Let’s see where we are on my timeline. Chapter 7 begins that part of my life when I tried to leave the nuclear field and work in more conventional types of jobs.
What Drove Me to Leave the Nuclear Field
Working in the nuclear field is very demanding work. I had to get up very early every day. The work was very regimented because everything had to be done by strict procedures to comply with federal laws to ensure the health and safety of the general public. Utilities are NOT employee-friendly companies. They treat everyone like a number. The last nuclear plant I worked at in-house for a utility was in Florida. I was a training instructor. About a month a year, they would re-assign me from my normal training instructor duties to do some other kind of work called outage support. They made me do very boring work in a hot, stuffy, humid environment for 72 hours a week against my will . I protested but they didn’t care. This was a utility that did not tolerate “no” for an answer. They expected you to work your butt off, suffer, be miserable, and like it!
For two years, I did this type of outage support work. I would work for about two weeks until I became so fatigued that I became depressed, emotionally drained, and physically ill. I requested to be returned to my normal training duties. The first year I toughed it out. The second year, after I starting getting sick again, I said “Enough. Send me back to my training job or I quit.” I told them it was a matter of my health and quality of life. I knew what they would say and I knew what would happen. They didn’t care and neither did I. This was the straw that broke the camel’s back. One day I came in to work and told the utility that I quit. I was immediately escorted offsite by an armed security guard. This is standard procedure when someone suddenly quits a nuclear utility. After that day, I have never again worked in-house for a utility. My life was starting to get too short to put up with that kind of inhumane treatment.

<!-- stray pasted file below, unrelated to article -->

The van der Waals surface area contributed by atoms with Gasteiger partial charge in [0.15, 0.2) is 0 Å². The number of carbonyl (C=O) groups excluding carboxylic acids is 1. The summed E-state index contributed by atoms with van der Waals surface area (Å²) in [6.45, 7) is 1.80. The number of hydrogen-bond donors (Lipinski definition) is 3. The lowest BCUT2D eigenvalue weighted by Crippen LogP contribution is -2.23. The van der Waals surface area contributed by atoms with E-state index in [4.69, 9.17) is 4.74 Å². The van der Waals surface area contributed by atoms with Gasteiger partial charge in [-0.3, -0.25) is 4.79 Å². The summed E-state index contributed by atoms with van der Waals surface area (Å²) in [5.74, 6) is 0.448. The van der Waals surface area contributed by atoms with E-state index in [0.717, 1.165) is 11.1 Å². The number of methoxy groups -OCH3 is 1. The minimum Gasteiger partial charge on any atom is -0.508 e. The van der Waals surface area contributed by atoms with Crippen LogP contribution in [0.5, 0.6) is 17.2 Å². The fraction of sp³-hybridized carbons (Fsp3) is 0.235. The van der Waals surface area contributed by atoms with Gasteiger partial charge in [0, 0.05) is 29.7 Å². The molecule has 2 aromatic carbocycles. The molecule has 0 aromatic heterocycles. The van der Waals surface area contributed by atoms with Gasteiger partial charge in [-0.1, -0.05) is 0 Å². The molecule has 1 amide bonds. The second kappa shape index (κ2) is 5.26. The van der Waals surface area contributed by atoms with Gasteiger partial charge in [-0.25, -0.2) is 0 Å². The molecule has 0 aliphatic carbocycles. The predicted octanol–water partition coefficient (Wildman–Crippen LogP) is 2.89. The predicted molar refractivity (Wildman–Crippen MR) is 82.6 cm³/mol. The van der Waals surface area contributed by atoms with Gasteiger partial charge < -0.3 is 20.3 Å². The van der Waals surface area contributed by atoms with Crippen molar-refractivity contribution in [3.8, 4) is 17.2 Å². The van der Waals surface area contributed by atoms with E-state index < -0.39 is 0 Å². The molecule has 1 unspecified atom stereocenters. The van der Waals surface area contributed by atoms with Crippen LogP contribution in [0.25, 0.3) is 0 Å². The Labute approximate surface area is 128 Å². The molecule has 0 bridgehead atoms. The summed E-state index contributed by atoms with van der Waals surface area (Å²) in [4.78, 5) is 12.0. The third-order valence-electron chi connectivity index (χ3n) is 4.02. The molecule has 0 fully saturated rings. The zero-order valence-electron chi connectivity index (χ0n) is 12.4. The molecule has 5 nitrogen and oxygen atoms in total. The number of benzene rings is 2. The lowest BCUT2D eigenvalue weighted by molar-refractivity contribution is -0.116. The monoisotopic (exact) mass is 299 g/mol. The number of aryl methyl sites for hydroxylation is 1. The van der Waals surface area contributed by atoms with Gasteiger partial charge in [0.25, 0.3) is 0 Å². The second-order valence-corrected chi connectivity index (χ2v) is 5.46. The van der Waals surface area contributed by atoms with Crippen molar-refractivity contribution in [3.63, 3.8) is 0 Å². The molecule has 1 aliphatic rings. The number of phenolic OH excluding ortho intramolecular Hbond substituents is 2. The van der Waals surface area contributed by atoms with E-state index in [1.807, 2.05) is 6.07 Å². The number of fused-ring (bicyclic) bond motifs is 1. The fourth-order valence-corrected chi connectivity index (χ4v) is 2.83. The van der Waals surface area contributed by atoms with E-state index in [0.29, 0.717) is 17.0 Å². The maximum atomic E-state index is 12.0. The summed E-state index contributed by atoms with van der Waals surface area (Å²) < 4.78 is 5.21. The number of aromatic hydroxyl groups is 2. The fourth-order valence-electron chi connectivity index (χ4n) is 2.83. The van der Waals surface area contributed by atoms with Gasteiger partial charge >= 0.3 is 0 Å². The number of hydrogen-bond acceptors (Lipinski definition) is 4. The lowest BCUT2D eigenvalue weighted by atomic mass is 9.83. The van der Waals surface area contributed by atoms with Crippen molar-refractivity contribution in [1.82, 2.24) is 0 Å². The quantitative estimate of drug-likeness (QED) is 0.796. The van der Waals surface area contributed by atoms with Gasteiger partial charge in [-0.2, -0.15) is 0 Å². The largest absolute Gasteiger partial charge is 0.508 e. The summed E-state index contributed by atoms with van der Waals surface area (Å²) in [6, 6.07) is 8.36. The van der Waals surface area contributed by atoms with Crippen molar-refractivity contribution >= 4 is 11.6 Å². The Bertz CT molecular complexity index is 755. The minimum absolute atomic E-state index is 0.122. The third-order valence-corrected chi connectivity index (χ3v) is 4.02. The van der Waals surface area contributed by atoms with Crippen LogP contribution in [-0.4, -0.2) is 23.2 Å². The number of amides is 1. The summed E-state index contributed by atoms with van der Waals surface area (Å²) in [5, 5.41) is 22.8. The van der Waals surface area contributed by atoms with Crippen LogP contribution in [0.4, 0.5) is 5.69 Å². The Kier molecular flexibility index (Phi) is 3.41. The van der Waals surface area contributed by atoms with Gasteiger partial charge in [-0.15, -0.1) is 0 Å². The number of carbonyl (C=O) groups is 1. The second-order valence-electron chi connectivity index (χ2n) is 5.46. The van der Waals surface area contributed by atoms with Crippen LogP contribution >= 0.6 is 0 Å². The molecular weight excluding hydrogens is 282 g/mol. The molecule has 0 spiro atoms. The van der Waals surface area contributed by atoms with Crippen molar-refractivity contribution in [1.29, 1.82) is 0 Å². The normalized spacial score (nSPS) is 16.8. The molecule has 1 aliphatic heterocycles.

My Entry into Non-Nuclear Work for the First Time in My Life
So in April of 2003, at age 50, I decided it was a good time to change careers. For the first time in my life, I was unemployed (for an extended amount of time), and I have to admit that it felt good not having to get up early every morning to go to work. I took this opportunity to go back to college and, in August of 2005, I earned a master’s degree in Computing Technology in Education. This degree was a blend of computer technology and the field of education. My 1-year-and-3-month period of unemployment seemed to fly by. It seemed to pass in the blink of an eye. At age 55, I took the first non-nuclear job I had ever had in my professional life. The job was as a college professor, and I taught technical computer courses for a little over a year. The pay was very small compared to my previous nuclear pay. I needed more money than that to survive, so I moved on to a higher-paying job as a database report writer at a Florida county school district headquarters building. The pay was more than my college professor salary had been but was still only half of my previous nuclear job salary.
The school district job was very relaxing and all went well for about two and a half years. At that time, my department got a new boss, a female director. It turned out that she was an ex-principal at an elementary school who was about to be sued in court (i.e., a lawsuit) for treating one of her subordinates unfairly, so the school district decided to “promote” her to a new location to remove her from her school so it would look like the district had taken strong action against her. This way they could avoid the lawsuit against her. Lucky me. She suddenly became my boss. She was completely clueless about the type of work my department did. We worked with a data warehouse–essentially a database of other databases. Being an ex-principal, she only cared about taking care of her old principal cronies.
She didn’t care about the school children at all, and she treated the professional database experts in my department, including me, like we were her elementary school kids or first-year inexperienced school teachers. Just like in my last nuclear job, she expected all of us to say “Yes, ma’am! Right away, ma’am! You are so smart and intelligent, ma’am!” She and I had some run-ins, and there finally came a day when I couldn’t stand to work under her any longer, so I quit the school district and went back into the nuclear field as a contractor, whose salary was double that of my school district salary. If I’m going to be treated badly, I may as well be paid well for it.
And so this concluded my brief 5-year foray into the non-nuclear world of employment. I was back in the nuclear saddle again, so to speak. However, this time it was as a contractor. Never again would I work for a utility as an in-house employee and be treated with disdain.